When I travel, I like to travel light - but I also don’t like to do without the comforts of home and the good things of life. Tea bags solve the problem for me. Usually, at home, I have milk in tea, but in extreme situations, or just for a change, I drink it without. I never feel the need to go to extreme lengths to find milk in low-milk environments.
Real explorers and adventurers seem to take a perverse pride in doing it all tough and manly, so I was surprised to find that the intrepid author of yesterday’s source, The Art of Travel: or Shifts and Contrivances available in Wild Countries (1872) gave space to methods of preservation of milk and butter. Bit sissy, that, isnt it? Carrying glass bottles of preserved milk would make the choice of beasts of burden more difficult too, I would think.
Anyway, who am I to judge? I have never done anything more adventurous than a hot-air balloon ride – although that did turn out to be exciting, as we crash landed. No glass bottles aboard, thankfully.
Should milk and butter be essential to your trip, and portability and lack of refrigeration not be issues for you, here is how Sir Frederick suggests you prepare them:
Milk, to keep.-Put it in a bottle, and place it in a pot of water, over a slow fire, till the water boils; let the bottle remain half an hour in the boiling water, and then cork it tightly. Milk with one's tea is a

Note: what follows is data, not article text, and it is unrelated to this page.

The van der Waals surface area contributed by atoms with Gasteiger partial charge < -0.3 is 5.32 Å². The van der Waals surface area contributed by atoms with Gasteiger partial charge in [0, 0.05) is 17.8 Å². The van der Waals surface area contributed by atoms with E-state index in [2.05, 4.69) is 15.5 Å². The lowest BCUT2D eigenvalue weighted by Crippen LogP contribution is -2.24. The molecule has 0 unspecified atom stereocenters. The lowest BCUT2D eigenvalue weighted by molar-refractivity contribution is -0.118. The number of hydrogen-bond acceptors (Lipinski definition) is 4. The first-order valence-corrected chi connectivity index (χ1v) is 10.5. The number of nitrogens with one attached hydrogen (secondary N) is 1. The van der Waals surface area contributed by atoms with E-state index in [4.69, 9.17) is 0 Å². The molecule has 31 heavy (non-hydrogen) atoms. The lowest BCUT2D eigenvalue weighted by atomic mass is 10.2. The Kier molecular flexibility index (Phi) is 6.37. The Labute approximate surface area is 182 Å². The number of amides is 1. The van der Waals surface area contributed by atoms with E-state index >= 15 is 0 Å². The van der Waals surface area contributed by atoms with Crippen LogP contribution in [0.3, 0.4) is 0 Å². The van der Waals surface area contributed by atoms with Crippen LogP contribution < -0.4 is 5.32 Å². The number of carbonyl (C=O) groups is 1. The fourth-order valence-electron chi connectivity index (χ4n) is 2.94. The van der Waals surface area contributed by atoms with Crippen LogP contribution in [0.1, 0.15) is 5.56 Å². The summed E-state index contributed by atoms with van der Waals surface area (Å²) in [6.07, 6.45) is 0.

great luxury; it is worth taking some pains to keep it fresh. A traveller is generally glutted with milk when near native encampments, and at other times has none at all. Milk dried into cakes, intended to be grated into boiling water for use, was formerly procurable: it was very good; but I cannot hear of it now in the shops. Milk preserved in tins is excellent, but it is too bulky for the convenience of most travellers. Dried bread-crumb, mixed with fresh cream, is said to make a cake that will keep
for some days. I have not succeeded, to my satisfaction with this recipe.
Butter, to preserve. -Boil it in a large vessel till the scum rises. Skim this off as fast as it appears on the surface, until the butter remains quite clear, like oil. It should then be carefully poured off, that the
impurities which settle at the bottom of the vessel may be separated. The clarified butter is to be put aside to be kept, the settlings must be used for common and immediate purposes. Butter is churned, in many countries, by twirling a forked stick, held between the two hands, in a vessel full of cream; or even by shaking the cream in a bottle. It is said that the temperature of the milk, while it is being churned, should be between 50 degrees and 60 degrees Fahr., and that this is all-important to success.
Quotation for the Day.
Think what a better world it would be if we all, the whole world, had cookies and milk about three o'clock every afternoon and then lay down on our blankets for a nap.